A Band Called Death Tells The Irresistable Story Of Long-Lost Punk Pioneers
By Steven Pate in Arts & Entertainment on Jun 27, 2013 6:20PM
The way the New York Times tells it, hearing Alice Cooper changed everything for the Hackney brothers. According to The Reader, it was The Stooges. Wikipedia has the pivotal moment even earlier, when Dad sits the boys down to watch The Beatles on Ed Sullivan.
Everybody seems to agree that seeing The Who at Cobo Arena was pivotal. Whatever the exact set of ingredients was, these three kids concocted their own recipe for something nobody had seen before: Punk.
Before the Ramones and the Sex Pistols nobody was ready for it—especially not coming from three African-American kids from Detroit in the heyday of Motown. The name of the band didn't help. Even when they were able to get a few songs produced, no record company wanted anything to do with a band called Death. So although the music was tremendous, the one offer they got for the only seven songs they recorded—fierce, preternaturally tight jams that perfectly amalgamated their influences into something completely new, came with a string attached: Change your name. They wouldn't, and soon after pressing a single 45 themselves, the band broke up.
Cut to thirty years later and that lone 7-inch is so rare it might as well be a rumor. An L.A. collector puts a copy on eBay for $800. Jello Biafra is said to have a crate, and Henry Owings puts the MP3s on Chunklet's website. After hearing his friends rave about this obscure Detroit find, Bobby Hackney's son Julian fires up those MP3s without knowing who the band is, and is shocked to hear his father's voice. "Why didn't you tell me?" he shouts to his dad on phone a few minutes later. Chicago collector Robert Manis gets his hands on a copy for Chicago label Drag City, and soon the record is finally released, to widespread acclaim.
There is much more to this story, lovingly told in Mark Covino's and Jeff Howlett's documentary A Band Called Death. The children of the band members form their own band and perform their fathers' songs. Sparked by a request to perform at Joey Ramone's birthday party, the two surviving members get the band back together and successfully tour on the record (seeing them at The Empty Bottle was one of our favorite shows of 2009). Charting these songs' evolution from the youthful yawlp of three kids in a Detroit bedroom torturing their neighbors to startlingly assured demonstrations of ahead-of-its-time vision to neglected orphans collecting dust in an attic to an emotional performance at Detroit's Magic Stick is great entertainment, but it is the detailed portrait of the band's deceased founder, David Hackney, that ties the film together. David comes across as a true visionary, supported by his brothers in his stubborn dedication to his art and resolute that "one day the world's going to come looking" for the Death recordings. He haunts the film like a ghost, insisting at every turn that "Death is not the end."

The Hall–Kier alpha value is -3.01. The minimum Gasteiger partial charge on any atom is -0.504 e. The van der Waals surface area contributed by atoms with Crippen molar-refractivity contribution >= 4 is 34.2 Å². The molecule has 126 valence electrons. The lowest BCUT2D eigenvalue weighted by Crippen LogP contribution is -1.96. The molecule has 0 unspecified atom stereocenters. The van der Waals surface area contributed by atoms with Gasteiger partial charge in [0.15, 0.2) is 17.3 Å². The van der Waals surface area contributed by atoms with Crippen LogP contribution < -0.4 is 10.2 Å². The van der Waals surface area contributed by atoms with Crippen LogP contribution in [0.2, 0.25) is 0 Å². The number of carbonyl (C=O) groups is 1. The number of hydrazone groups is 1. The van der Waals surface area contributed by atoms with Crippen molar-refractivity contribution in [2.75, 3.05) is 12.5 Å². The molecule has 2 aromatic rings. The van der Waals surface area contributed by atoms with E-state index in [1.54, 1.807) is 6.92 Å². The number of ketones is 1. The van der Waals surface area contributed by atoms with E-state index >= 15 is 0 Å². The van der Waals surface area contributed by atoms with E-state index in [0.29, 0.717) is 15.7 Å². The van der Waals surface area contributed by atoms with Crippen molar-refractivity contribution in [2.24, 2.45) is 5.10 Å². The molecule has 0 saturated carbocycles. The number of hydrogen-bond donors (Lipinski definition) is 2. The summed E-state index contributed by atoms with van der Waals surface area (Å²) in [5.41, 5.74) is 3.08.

A Band Called Death is fascinating at every turn, and you don't have to care about the music to love this story. It's a shame it took 30 years of water under the bridge for this essential missing link between the MC5 and the Bad Brains to connect to an audience. In musical style, DIY ethos, uncompromising resistance to authority and sheer ability to scare the hell out of authority figures, Death was truly punk. But punk is not so threatening any more. The Stooges soundtrack Carnival Cruise ads and Jaguar uses London Calling to peddle luxury cars.
Death is safe now. We see the reunited band playing to a stock-still, standing crowd at bloodless Lincoln center in the daytime. We see Elijah Wood, his shirt buttoned up to his chin, saying the music "has a certain energy to it." A song gets used in an episode of "Entourage." It's excellent music, but the idea that it could frighten anyone now seems quaint. Meanwhile, the thing that does scare the pants off the suits, the threat of digital media to the bottom lines of the record companies, is where Death triumphs again. Without mp3s building interest and connecting the music to listeners who might never encounter have it, Death would still just be a fetishized collectors' item, a footnote to rock history with a dollar sign next to it. Now, they're planning a follow-up record and the subject of an outstanding documentary. Death marches on.